01 June 2011

‘Priscilla,’ the Musical ... Sort Of

Like the movie, the stage show depicts three drag entertainers
who cross the Outback in search of fulfillment.

Twenty-five years after my once-in-a-lifetime adventure with the Broadway musical Rags, I’m often nostalgic for that rare breed, the musical-comedy artist. In Rags, I was surrounded by men and women who could with dazzling aplomb sing, dance, joke, emote, and (in the case of Gabriel Barre) juggle and walk on stilts. At last I understood why Kurt Weill wanted to write Broadway shows instead of opera when he came to America: only in this medium could he explore the full range of his artistic ideas, because these actors could do anything he asked of them.

Broadway has changed since Weill’s day, and it’s changed since Rags. What’s left of the old street, anyway? Amid the amusement-park attractions, can a performer today still do what the old timers could? A visit to the current hit, Priscilla Queen of the Desert (based on the popular Australian movie, from 1994), gave me some answers: while I’m encouraged by the performing, I’m uneasy about the state of the art, simply because there really isn’t much of a musical in this show.

I had misgivings about attending at all: the Broadway Musicians’ Union, Local 802, is protesting (but not picketing) Priscilla, which uses recordings (on synthesizer) instead of live string players and other pit personnel. My friend pointed out that, since we were buying our tickets via the lottery (held shortly before each performance at the Palace Theatre), it was as if we were depriving the producers of money, and so our consciences should be clear.

In the event, it wasn’t the orchestration so much as the songs themselves that troubled me. Priscilla is a jukebox musical, offering a broad selection of pop hits from the 1970s and ’80s, one after another. This is true to the nature of the original film (featuring Abba songs that are presumably off-limits ever since Mamma Mia! began its interminable run down the street, ten years ago) and to the nature of drag shows, as well. But the relevance of song to scene is sometimes scant indeed, and frankly, when I attend a Broadway musical, I’d like to hear a Broadway score, even a mediocre one.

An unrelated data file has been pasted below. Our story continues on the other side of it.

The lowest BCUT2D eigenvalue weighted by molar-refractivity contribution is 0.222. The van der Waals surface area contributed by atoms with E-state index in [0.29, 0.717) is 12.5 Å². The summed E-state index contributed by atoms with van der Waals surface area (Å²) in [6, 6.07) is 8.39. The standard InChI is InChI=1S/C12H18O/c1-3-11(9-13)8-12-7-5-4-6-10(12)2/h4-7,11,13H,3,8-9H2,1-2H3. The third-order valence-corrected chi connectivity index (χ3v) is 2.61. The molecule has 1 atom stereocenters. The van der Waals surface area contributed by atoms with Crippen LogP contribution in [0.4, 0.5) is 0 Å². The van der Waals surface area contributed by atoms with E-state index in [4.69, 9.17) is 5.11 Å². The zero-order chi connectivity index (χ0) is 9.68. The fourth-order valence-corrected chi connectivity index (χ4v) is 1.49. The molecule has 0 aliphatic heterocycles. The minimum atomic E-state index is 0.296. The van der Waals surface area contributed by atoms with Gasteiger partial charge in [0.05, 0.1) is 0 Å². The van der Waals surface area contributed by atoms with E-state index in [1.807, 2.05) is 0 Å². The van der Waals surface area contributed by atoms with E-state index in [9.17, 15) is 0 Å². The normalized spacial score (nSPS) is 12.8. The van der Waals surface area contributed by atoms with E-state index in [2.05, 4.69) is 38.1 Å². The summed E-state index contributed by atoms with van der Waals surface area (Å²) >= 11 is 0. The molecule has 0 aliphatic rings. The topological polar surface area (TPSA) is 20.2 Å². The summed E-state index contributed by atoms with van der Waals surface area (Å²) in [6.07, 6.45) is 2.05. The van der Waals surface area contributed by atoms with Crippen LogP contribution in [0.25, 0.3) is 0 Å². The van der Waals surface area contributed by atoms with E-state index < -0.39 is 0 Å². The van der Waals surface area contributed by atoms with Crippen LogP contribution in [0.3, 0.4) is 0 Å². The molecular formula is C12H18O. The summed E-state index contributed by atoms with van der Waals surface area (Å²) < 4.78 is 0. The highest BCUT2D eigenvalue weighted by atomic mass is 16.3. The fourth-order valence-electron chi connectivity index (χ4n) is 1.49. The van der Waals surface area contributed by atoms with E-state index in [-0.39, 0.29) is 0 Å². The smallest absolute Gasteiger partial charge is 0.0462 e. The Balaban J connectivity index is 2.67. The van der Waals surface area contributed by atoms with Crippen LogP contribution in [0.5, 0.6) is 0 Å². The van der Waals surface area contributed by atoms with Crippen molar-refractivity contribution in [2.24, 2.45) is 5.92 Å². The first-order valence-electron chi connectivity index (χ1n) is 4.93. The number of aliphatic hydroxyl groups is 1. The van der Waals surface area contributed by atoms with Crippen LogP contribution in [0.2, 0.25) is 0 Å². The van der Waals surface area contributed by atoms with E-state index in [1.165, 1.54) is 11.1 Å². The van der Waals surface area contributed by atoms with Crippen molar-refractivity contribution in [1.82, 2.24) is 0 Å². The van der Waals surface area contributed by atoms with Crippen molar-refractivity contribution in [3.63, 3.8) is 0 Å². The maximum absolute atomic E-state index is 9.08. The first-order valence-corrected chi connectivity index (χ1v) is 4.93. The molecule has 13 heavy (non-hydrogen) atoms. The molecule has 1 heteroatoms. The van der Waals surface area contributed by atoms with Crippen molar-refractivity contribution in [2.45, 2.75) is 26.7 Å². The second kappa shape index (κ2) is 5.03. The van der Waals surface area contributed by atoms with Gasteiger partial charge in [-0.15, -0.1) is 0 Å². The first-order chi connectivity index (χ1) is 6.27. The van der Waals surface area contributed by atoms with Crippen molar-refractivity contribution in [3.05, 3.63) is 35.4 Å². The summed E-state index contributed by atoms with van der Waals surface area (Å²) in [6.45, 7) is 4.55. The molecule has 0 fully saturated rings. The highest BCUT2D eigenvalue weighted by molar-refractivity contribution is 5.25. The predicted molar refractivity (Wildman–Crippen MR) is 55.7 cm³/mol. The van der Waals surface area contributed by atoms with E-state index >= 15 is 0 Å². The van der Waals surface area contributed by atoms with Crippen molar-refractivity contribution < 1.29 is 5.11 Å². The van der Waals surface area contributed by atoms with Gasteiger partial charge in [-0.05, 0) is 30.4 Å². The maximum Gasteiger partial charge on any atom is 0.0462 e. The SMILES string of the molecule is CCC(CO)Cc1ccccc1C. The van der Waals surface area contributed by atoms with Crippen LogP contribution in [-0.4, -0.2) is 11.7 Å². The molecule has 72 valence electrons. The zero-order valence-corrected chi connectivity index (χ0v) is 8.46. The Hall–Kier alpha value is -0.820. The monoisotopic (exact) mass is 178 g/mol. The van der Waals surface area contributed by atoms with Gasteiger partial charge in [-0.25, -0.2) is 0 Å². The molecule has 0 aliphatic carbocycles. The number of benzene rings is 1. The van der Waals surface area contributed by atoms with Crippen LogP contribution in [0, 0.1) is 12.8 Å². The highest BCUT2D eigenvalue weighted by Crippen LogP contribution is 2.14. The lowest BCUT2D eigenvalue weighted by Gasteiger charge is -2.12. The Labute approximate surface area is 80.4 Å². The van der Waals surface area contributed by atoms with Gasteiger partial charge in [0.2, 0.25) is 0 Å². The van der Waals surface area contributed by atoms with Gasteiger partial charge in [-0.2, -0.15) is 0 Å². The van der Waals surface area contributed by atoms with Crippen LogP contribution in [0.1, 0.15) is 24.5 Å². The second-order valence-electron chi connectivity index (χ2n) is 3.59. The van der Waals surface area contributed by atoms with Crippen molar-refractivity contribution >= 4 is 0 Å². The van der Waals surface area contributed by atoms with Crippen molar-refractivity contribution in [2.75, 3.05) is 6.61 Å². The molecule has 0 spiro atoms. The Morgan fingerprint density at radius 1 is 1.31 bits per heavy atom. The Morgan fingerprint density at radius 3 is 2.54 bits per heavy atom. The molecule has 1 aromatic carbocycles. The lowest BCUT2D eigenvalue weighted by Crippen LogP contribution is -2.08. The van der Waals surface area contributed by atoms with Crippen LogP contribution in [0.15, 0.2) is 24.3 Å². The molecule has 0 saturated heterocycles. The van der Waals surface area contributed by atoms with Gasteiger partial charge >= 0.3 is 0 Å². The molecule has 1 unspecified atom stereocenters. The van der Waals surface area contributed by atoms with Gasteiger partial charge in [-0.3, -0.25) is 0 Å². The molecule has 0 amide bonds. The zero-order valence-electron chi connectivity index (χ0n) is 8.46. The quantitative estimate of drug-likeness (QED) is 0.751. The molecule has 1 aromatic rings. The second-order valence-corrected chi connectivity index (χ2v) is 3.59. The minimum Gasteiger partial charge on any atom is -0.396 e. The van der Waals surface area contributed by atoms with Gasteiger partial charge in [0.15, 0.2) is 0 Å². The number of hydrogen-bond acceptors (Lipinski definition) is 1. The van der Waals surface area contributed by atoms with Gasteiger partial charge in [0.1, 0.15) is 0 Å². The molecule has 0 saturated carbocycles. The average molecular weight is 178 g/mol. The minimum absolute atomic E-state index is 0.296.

How much more interesting it might have been if, for example, Priscilla had torn a page from Bob Fosse’s film of Cabaret, contrasting scenes of the stage (which might have used those pop standards) with scenes of the characters’ real lives (which might have used original songs)? Sure, it would be tough for most Broadway composers these days to come up with anything as catchy as Cyndi Lauper’s “Girls Just Want to Have Fun,” and moreover the audience wouldn’t bring to the new song any prior associations. But that’s a challenge, not an obstacle.

I needn’t have worried about the performers themselves. As they cavorted across the stage, I never for a second doubted their conviction: if Priscilla is not the greatest show ever written, the cast doesn’t seem to know it. Really, they’re spectacular. A trio of Divas belts out the hits, and a lively ensemble portrays multiple roles with skill: they never stop moving (and in some cases, flying). We even get an old-fashioned star turn from Tony Sheldon, as Bernadette (the role played by Terence Stamp in the movie), in which the performer’s unique gifts are gratefully shared with us.

Tony Sheldon as Bernadette

Following (or perhaps creating) a more modern template, Nick Adams has risen from chorus boy in other shows to co-star of this one not least on the strength of his devoted following on the Internet, who have been ogling his beefcake for a couple of years now. (Think of this phenomenon as 42nd Street 2.0.) His musculature is gorgeous, it’s true, but he’s also got bona fide song-and-dance chops, and for more than leering motives it’s satisfying to see him in the spotlight.

The most difficult assignment falls to the nominal leading man, Will Swenson, as Tick, the role played in the film by Hugo Weaving. Weaving was the least conventionally attractive of the movie’s three stars, but Swenson is (to my eyes, anyway) the most conventionally attractive of the men onstage, and in a show that’s all about outward appearances, it’s harder to sympathize with him in what is ultimately a sketchily written part. Tick gets the fewest snappy lines of the central trio, and even a phantasmagorical account of “Macarthur Park” didn’t afford him the kind of let-er-rip number that helped to define his co-stars. Nevertheless, Swenson was up there acting and singing and dancing for all he was worth.

Nick Adams, as Felicia, in the “Sempre libera” scene.
The staging delivers moments we remember from the film —
far beyond our expectations.

So was everybody else. I simply wished there had been more to sing about. While Priscilla isn’t quite the transplanted Vegas lounge act or anonymous entertainment machine that so many other Broadway shows are today, it nevertheless fell short of its impressive ingredients. The costumes (by Tim Chappel and Lizzy Gardiner) are riotous fun, the eponymous bus (by Brian Thomson) is clever and surprising, the choreography (by Russ Coleman) exhilarating and often ingenious. The show hits the notes we expect from the movie we remember, and in many ways, it’s constructed like a good old-fashioned book musical. Only the music is lacking.

That said, the audience around me clearly had a terrific time. But I kept dreaming that some day soon, all these wonderfully talented people might get to put on a real show.

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